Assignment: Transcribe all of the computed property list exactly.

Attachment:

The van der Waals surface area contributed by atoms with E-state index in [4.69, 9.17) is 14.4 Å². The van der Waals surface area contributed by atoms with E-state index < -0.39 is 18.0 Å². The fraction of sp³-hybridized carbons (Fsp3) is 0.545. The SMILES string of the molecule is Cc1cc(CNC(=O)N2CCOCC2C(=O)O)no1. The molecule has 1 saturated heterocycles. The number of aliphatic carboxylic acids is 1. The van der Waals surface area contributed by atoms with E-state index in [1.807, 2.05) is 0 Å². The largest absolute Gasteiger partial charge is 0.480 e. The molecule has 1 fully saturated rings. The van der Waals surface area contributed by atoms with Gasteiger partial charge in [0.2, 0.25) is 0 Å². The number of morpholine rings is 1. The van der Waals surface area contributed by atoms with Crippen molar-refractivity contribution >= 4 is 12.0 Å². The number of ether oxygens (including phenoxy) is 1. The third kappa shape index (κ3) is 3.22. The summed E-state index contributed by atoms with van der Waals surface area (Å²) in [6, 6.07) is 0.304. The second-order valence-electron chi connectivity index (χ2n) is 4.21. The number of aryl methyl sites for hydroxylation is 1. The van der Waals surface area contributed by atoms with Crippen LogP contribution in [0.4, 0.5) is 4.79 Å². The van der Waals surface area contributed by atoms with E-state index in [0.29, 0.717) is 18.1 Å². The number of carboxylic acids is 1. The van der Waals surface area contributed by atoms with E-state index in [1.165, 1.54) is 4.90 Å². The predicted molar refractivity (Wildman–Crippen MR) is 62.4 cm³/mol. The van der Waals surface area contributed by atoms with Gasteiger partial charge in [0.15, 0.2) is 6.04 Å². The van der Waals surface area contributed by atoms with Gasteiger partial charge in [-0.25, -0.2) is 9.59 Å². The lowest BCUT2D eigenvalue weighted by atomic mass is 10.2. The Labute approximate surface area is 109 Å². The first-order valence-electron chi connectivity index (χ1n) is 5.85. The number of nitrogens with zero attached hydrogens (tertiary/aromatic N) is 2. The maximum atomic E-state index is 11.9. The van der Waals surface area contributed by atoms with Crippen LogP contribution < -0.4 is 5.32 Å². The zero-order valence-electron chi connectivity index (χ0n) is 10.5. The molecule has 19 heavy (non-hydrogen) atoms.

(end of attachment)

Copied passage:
The van der Waals surface area contributed by atoms with E-state index in [4.69, 9.17) is 14.4 Å². The van der Waals surface area contributed by atoms with E-state index < -0.39 is 18.0 Å². The fraction of sp³-hybridized carbons (Fsp3) is 0.545. The SMILES string of the molecule is Cc1cc(CNC(=O)N2CCOCC2C(=O)O)no1. The molecule has 1 saturated heterocycles. The number of aliphatic carboxylic acids is 1. The van der Waals surface area contributed by atoms with E-state index in [1.807, 2.05) is 0 Å². The largest absolute Gasteiger partial charge is 0.480 e. The molecule has 1 fully saturated rings. The van der Waals surface area contributed by atoms with Gasteiger partial charge in [0.2, 0.25) is 0 Å². The number of morpholine rings is 1. The van der Waals surface area contributed by atoms with Crippen molar-refractivity contribution >= 4 is 12.0 Å². The number of ether oxygens (including phenoxy) is 1. The third kappa shape index (κ3) is 3.22. The summed E-state index contributed by atoms with van der Waals surface area (Å²) in [6, 6.07) is 0.304. The second-order valence-electron chi connectivity index (χ2n) is 4.21. The number of aryl methyl sites for hydroxylation is 1. The van der Waals surface area contributed by atoms with Crippen LogP contribution in [0.4, 0.5) is 4.79 Å². The van der Waals surface area contributed by atoms with E-state index in [0.29, 0.717) is 18.1 Å². The number of carboxylic acids is 1. The van der Waals surface area contributed by atoms with E-state index in [1.165, 1.54) is 4.90 Å². The predicted molar refractivity (Wildman–Crippen MR) is 62.4 cm³/mol. The van der Waals surface area contributed by atoms with Gasteiger partial charge in [0.15, 0.2) is 6.04 Å². The van der Waals surface area contributed by atoms with Gasteiger partial charge in [-0.25, -0.2) is 9.59 Å². The lowest BCUT2D eigenvalue weighted by atomic mass is 10.2. The Labute approximate surface area is 109 Å². The first-order valence-electron chi connectivity index (χ1n) is 5.85. The number of nitrogens with zero attached hydrogens (tertiary/aromatic N) is 2. The maximum atomic E-state index is 11.9. The van der Waals surface area contributed by atoms with Crippen LogP contribution < -0.4 is 5.32 Å². The zero-order valence-electron chi connectivity index (χ0n) is 10.5. The molecule has 19 heavy (non-hydrogen) atoms.